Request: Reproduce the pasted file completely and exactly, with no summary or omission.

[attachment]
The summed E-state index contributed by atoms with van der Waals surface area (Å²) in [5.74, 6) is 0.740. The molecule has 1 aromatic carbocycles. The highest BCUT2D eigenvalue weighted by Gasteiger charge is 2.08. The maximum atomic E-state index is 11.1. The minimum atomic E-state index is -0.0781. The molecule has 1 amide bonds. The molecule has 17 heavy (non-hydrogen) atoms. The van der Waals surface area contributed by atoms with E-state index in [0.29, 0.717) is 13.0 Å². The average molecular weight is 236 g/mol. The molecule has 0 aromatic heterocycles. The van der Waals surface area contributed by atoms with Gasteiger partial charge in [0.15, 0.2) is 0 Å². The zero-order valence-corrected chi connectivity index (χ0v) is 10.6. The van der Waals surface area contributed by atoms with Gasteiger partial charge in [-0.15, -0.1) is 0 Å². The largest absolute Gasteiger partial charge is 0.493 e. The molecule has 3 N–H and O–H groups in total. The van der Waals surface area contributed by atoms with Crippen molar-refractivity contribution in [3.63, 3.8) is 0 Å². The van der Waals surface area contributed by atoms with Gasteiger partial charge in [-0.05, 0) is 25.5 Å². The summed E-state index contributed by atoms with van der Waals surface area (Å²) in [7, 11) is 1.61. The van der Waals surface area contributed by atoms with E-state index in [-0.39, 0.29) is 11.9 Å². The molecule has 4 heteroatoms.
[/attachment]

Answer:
The summed E-state index contributed by atoms with van der Waals surface area (Å²) in [5.74, 6) is 0.740. The molecule has 1 aromatic carbocycles. The highest BCUT2D eigenvalue weighted by Gasteiger charge is 2.08. The maximum atomic E-state index is 11.1. The minimum atomic E-state index is -0.0781. The molecule has 1 amide bonds. The molecule has 17 heavy (non-hydrogen) atoms. The van der Waals surface area contributed by atoms with E-state index in [0.29, 0.717) is 13.0 Å². The average molecular weight is 236 g/mol. The molecule has 0 aromatic heterocycles. The van der Waals surface area contributed by atoms with Gasteiger partial charge in [0.15, 0.2) is 0 Å². The zero-order valence-corrected chi connectivity index (χ0v) is 10.6. The van der Waals surface area contributed by atoms with Gasteiger partial charge in [-0.15, -0.1) is 0 Å². The largest absolute Gasteiger partial charge is 0.493 e. The molecule has 3 N–H and O–H groups in total. The van der Waals surface area contributed by atoms with Crippen molar-refractivity contribution in [3.63, 3.8) is 0 Å². The van der Waals surface area contributed by atoms with Gasteiger partial charge in [-0.05, 0) is 25.5 Å². The summed E-state index contributed by atoms with van der Waals surface area (Å²) in [7, 11) is 1.61. The van der Waals surface area contributed by atoms with E-state index in [-0.39, 0.29) is 11.9 Å². The molecule has 4 heteroatoms.